“Cutting off hands, Congo is ours!”
These words are sung regularly nowadays by certain young people across Flanders, Belgium. I heard them last year during a sporting event organized by the school I’m working in. The following is an example of a sticker found at my school:
I also heard the racist chant on Congo more recently on a TV news report. Amateur footage showed how a young Belgian-Rwandese woman suffered harassment at a music festival from a group of young men. The men were singing “Handjes kappen, de Congo is van ons” (“Cutting off hands, Congo is ours”). They of course refer to a horrible practice by colonists in former Belgian Congo: colonists sometimes cut the hands of workers who tried to escape oppressive labor conditions. In short, “Handjes kappen, de Congo is van ons” is a very racist song, referring to barbaric aspects of western history and culture.
Apart from plain racist statements, nationalist claims are also a hype. “This is Flemish soil” are words which often come from the very same people who sometimes sing the Congo song, thereby jeopardizing the cause of those Flemish nationalists who want nothing to do with racism. At least at the already mentioned sporting event this was the case. “Handjes kappen, de Congo is van ons” was uttered by students who write “Dit is Vlaamse grond” (“This is Flemish soil”) everywhere they can (on walls and desks, in notebooks, etcetera). It is quite ironic that people who claim to defend “the Flemish cause” associate themselves with a brutal practice of Belgium’s colonial past.
If the racist song is merely a self-proclaimed (however horribly misguided) “joke”, then the singers are really taking a basic element of a so-called politically correct framework as their moral reference point: racism should be rejected. If it is not a joke, then the singers truly reject what is often loathed as “political correctness”. In the latter case, the singers carry out Adolf Hitler’s worldview. Before going any further with this, it should be stressed that Godwin’s law is not at work here.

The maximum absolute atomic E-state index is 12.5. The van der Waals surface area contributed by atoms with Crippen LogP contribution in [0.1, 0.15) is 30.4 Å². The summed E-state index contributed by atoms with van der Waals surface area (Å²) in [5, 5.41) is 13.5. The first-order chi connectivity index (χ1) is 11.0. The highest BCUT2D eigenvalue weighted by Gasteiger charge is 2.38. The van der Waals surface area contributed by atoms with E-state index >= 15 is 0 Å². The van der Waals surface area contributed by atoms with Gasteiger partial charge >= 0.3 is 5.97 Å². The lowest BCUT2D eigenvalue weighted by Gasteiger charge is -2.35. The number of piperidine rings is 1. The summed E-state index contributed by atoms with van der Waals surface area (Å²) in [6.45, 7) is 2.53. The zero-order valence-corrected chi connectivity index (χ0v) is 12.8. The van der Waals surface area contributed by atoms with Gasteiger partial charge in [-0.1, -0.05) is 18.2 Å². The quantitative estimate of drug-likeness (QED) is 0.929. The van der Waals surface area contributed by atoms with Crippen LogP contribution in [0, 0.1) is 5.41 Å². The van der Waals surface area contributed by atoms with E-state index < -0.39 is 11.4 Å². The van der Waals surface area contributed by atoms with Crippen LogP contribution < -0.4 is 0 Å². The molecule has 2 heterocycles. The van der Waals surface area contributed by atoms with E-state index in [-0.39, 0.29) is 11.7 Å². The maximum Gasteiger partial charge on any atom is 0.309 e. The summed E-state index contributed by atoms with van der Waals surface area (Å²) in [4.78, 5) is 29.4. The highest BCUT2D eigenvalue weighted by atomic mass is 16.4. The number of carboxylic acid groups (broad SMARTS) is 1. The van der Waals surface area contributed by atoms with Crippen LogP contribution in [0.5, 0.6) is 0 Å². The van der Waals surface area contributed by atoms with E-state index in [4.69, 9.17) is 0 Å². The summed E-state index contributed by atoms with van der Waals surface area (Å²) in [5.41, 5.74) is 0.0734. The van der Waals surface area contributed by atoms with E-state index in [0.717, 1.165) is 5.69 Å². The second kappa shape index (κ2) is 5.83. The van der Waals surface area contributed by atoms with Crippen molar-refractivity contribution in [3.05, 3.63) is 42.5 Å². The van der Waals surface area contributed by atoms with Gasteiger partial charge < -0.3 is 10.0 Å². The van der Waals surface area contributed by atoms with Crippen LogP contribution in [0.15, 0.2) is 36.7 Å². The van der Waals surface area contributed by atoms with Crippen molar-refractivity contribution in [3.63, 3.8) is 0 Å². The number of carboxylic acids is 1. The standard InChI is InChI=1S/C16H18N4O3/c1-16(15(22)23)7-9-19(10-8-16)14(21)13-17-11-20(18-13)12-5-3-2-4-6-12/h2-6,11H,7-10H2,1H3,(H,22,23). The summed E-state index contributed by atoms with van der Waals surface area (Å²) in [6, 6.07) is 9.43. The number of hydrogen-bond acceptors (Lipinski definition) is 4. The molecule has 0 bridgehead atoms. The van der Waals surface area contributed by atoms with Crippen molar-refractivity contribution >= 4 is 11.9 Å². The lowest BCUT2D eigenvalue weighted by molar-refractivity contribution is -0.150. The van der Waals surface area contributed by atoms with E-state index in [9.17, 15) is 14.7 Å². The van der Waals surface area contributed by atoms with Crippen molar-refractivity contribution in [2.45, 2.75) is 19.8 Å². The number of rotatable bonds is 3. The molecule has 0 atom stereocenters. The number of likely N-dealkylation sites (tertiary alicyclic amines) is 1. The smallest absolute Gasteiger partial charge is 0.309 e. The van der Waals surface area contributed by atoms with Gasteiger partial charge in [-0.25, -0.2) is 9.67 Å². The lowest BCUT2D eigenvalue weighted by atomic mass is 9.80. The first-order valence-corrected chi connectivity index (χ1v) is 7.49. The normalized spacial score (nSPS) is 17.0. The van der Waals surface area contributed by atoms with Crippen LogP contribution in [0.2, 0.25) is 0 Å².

Claiming that “Flanders is for the Flemish” or, say, “Sweden belongs to the Swedes” on the one hand, and that “Congo belongs to the (Flemish) Europeans” on the other, is the same as claiming that some people have more rights than others. Apparently it is believed that Congo does not belong to the Congolese but to the Flemish.
To understand how those claims are connected to Hitler’s worldview it is recommended to read the work of historian Timothy Snyder (who was the first to deliver the René Girard Lecture at Stanford University, organized by Imitatio). Snyder explains Hitler’s worldview also in an interview with The Atlantic:
What Hitler says is that abstract thought—whether it’s normative or whether it’s scientific—is inherently Jewish. There is in fact no way of thinking about the world, says Hitler, which allows us to see human beings as human beings. Any idea which allows us to see each other as human beings—whether it’s a social contract; whether it’s a legal contract; whether it’s working-class solidarity; whether it’s Christianity—all these ideas come from Jews. And so for people to be people, for people to return to their essence, for them to represent their race, as Hitler sees things, you have to strip away all those ideas. And the only way to strip away all those ideas is to eradicate the Jews. And if you eradicate the Jews, then the world snaps back into what Hitler sees as its primeval, correct state: races struggle against each other, kill each other, starve each other to death, and try to take land.